The theory of the Hundredth Monkey says that when a critical number of people change the way they think and behave a new ERA will begin...
Imagine co-creating the world which you wish to see — a world where you are making a difference, a powerful one, and have the opportunity to thrive. ESD Global is a change-agent giving people tools to invoke lasting change within their communities.
What I had not expected on this week-long journey was the change it would invoke within me.
I remember the nervousness that came when I got off that plane. A million possibilities and thoughts roaming through my head:
• Who will I meet?
• What will they be like?
• What will training be like?
• Will I be an outsider?
• Did I bring enough clothes?
• Embarrassing, but will I snore?
• Can I keep up (it’s been a while since I had some hardcore sparing in...will it be like that? I’m not a spring chicken anymore...more like a fall turkey...which, as it crosses my mind, I should never think that again!)
• Do I still got it?
Crap, I’m an introvert and guaranteed there will be people...many, many people (Insert screaming GIF here). Despite my background of hosting events, instructing in self-defense, coaching, public speaking, and being a part of several business groups on my island (Well, Maui isn’t my island, it is an island in the Hawaiian Islands), I spend a large majority of my time alone. So, going into this training, I knew I would be out of my comfort zone which is actually quite perfect. For some reason, my DNA wired me to believe if it’s scary or uncomfortable, I should explore it. People have said I am fearless but that’s just it — I have learned to fear-less by learning more.
On the shuttle ride over, I met my first two friends — first off, one was a Krav Maga Instructor and the other ex-police officer (BadA*s women!). That’s when nervousness began to abate and excitement filled the little nerve endings firing off in my brain.
Women like me! This feeling of connectedness only grew as I made it to base camp and ran into Antonella Spatola (a trainee from last summer's training who came back to offer support)! Antonella and I have collaborated online and I honestly owed her many thanks for sharing about ESD and getting me to apply to come to the training itself. We hadn’t met in person up until that point and I am pretty sure I tackled her in some strange bear hug that luckily she didn’t seem to mind.
Then it was like wildfire, one person after another person, everyone doing stuff I like to call heart work. They were all coming to learn and grow, and let’s be honest, these women were fire.
It was Jeanette LeBlanc who said, “A circle of women may just be the most powerful force known to humanity."
If you have one, embrace it. If you need one, seek it. If you find one, for the love of all that is good and holy dive in,” and so I did.
Our first gathering in the Judo Gym, I got to meet the team of people making this whole thing possible! The ESD Global staff members - Beth, Melissa, Yudit, and Ellen - really made us all feel welcomed. I even had the honor of being the first to wallop Yudit with a foam noodle, and I must say it was glorious!
We were separated into groups for the week; two women’s groups and a men’s incubator group. The group I got to be a part of was comprised of women from 16 different countries, each with different backgrounds and in different professions.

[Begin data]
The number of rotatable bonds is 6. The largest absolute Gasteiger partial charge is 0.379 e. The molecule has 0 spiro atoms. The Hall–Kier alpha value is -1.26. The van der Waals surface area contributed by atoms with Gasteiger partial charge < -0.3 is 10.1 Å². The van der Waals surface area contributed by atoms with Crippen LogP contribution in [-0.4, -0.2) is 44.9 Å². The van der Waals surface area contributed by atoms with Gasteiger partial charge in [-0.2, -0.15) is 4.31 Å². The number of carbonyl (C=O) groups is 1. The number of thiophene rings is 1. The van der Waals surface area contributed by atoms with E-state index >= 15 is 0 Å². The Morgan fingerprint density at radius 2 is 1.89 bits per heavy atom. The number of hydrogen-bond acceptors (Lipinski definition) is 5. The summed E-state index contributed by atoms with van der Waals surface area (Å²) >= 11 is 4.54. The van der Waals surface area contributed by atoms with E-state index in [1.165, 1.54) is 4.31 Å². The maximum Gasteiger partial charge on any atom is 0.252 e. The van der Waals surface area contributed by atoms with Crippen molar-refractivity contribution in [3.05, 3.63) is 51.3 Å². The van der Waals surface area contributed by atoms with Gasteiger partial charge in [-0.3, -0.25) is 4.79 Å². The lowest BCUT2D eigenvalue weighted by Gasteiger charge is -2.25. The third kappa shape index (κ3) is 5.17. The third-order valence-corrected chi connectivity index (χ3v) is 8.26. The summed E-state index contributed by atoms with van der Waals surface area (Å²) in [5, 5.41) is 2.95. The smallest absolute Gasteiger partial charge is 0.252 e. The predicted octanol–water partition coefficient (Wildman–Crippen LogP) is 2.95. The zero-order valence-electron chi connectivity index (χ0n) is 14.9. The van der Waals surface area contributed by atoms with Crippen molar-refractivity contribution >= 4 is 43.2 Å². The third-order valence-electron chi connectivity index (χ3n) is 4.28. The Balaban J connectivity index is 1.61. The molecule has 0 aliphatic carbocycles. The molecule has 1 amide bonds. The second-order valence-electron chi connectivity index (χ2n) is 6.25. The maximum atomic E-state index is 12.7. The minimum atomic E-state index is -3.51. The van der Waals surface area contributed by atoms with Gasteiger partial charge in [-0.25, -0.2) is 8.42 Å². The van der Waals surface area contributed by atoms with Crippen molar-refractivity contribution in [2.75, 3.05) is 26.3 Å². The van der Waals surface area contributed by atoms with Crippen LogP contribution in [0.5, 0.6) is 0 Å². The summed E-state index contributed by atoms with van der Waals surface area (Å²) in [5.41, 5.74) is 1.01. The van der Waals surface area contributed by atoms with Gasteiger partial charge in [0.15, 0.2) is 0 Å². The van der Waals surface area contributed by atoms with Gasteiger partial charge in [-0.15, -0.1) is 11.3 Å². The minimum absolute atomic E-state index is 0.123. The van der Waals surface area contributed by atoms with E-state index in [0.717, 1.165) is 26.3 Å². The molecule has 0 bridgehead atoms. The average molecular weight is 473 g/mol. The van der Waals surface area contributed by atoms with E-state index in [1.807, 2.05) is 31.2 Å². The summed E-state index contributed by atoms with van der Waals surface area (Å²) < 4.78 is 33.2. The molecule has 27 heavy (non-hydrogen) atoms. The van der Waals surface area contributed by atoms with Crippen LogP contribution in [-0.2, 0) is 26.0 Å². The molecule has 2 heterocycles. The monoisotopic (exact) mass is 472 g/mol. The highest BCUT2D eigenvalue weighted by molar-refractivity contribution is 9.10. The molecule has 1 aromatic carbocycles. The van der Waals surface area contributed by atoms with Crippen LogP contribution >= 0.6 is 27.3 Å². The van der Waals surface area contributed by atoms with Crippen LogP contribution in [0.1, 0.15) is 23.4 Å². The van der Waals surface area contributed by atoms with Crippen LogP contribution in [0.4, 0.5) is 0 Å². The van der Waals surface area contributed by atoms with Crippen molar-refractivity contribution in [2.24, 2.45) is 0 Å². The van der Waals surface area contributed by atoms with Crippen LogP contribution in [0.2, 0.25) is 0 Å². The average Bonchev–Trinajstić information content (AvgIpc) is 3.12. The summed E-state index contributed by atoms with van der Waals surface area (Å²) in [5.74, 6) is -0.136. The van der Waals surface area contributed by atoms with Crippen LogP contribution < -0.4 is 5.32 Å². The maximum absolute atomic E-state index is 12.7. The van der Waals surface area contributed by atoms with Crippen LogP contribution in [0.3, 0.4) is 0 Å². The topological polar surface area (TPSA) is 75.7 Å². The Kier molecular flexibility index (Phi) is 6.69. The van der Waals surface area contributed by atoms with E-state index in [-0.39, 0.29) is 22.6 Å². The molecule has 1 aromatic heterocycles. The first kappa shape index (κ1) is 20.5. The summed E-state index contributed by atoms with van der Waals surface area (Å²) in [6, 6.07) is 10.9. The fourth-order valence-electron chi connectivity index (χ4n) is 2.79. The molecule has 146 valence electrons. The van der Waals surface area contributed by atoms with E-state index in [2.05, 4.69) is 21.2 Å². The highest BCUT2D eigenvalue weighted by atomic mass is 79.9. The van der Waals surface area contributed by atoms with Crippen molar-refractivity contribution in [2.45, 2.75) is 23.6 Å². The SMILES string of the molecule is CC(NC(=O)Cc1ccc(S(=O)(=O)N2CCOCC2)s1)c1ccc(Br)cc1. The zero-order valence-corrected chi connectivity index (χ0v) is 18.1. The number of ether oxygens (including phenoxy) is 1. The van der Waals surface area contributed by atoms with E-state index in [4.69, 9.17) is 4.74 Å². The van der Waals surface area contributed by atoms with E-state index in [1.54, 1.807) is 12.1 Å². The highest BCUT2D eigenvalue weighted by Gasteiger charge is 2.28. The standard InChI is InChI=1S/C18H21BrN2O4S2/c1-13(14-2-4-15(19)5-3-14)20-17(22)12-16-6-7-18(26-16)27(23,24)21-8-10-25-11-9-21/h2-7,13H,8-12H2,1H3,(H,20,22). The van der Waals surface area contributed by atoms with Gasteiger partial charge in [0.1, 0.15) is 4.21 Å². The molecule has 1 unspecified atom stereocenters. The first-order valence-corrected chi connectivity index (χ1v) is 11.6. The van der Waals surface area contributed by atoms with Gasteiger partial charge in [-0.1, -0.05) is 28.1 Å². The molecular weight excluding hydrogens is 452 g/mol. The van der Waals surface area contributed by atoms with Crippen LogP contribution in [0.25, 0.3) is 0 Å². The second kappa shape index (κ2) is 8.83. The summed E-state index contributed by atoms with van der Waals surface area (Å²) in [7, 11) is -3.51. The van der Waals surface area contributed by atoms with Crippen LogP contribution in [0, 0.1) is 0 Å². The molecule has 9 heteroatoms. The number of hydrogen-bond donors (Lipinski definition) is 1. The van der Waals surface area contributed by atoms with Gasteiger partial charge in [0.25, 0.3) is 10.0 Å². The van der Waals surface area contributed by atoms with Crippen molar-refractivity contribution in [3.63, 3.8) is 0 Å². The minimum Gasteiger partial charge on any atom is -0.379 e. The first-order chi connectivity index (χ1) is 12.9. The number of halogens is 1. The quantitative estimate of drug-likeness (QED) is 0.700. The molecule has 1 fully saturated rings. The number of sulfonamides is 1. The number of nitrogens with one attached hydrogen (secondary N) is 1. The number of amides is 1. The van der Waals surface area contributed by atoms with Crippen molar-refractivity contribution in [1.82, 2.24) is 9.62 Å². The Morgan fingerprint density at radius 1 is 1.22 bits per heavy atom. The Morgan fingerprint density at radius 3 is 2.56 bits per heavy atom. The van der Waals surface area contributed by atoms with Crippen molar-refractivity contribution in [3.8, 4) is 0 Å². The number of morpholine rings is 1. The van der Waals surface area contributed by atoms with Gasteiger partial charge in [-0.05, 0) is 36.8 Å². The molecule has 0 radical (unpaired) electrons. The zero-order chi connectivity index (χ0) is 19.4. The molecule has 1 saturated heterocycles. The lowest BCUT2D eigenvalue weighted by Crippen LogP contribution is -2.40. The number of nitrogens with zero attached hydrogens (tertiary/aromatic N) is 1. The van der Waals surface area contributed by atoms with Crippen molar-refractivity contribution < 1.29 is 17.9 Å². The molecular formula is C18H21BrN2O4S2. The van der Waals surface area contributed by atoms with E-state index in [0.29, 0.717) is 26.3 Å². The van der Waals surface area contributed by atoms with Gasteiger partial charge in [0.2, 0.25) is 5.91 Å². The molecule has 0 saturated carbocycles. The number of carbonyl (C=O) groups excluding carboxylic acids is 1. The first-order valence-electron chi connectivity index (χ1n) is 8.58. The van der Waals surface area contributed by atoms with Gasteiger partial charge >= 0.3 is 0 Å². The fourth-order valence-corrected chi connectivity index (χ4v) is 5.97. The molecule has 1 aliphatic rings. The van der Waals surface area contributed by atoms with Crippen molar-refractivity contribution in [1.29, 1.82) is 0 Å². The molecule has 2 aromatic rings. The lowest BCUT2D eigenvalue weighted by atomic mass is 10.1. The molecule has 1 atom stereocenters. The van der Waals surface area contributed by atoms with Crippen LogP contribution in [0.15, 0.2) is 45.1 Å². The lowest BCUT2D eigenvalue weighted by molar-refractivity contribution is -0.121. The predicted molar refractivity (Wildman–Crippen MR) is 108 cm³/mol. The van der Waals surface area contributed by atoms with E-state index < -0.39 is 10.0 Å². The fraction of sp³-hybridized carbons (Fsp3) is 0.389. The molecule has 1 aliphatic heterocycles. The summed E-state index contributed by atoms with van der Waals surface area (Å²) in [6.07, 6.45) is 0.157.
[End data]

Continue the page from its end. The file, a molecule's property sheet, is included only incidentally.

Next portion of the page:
Our facilitators blew my mind as well! To have Liz Cat Fitzgerald and Arlene Limas with us for the week, I was elated! Seriously doing a Snoopy Happy Dance in my mind! Liz and her husband, being the only two civilians allowed to teach both the military and the police force, were very impressive. Arlene, being the first female gold medalist in the Olympics for martial arts, blew my mind!
They were/are so awesome! And so it went throughout my week — mind-blowing connections, situations, and people. These women I got to spend my days and evenings with were strong, fierce, and powerful, even for those who didn’t know it yet.
The power I’m referring to is not just about brute force. It is about resilience, challenging your mind, and pushing it to the brink of breaking. There was even moments midweek that caught me off guard. Two nights in a row, I shared stories of my past I hadn’t expected to bring up at all. Honestly, they were stories that brought me much shame in my past and made me question my effectiveness in my current work.
After sharing them I felt vulnerable, raw, and honestly, a bit mortified but what happened next made the mortification worth it all. I received empathy that I hadn’t expected from both men and women. It is hard for me to accept such an emotional response from others being from a martial arts background where I had learned to just suck it up. I hadn’t realized I kept that mentality and had honestly sucked it up for far too long! I cried in public (again insert screaming GIF here!).
What got me though was after sharing my story, many people shared theirs too, and instead of the sharing leaving me exposed, I felt more whole than I had been before that week. It brought me to redefine my idea of what it is to be strong.
I got so much out of my time spent at the ESD Global Training in New York. The connections I made and training I had can honestly take my businesses to the next level. I got to witness situations and scenarios that elevated me as well. Lastly, I got the experience of a lifetime cause I had the privilege to meet a group of female actionists who are going to change the world, co-creating one where all can thrive.
“She had a gypsy soul and a warrior spirit. She made no apologies for her wild heart. She left normal and regular to explore the outskirts of magical and extraordinary. And she was glorious.”
~Michelle Rose Gilman
Learn more about Tasha.
* Your donation to the ESD Global Scholarship Fund helps more women like Tasha provide ESD training to the women in their communities throughout the world.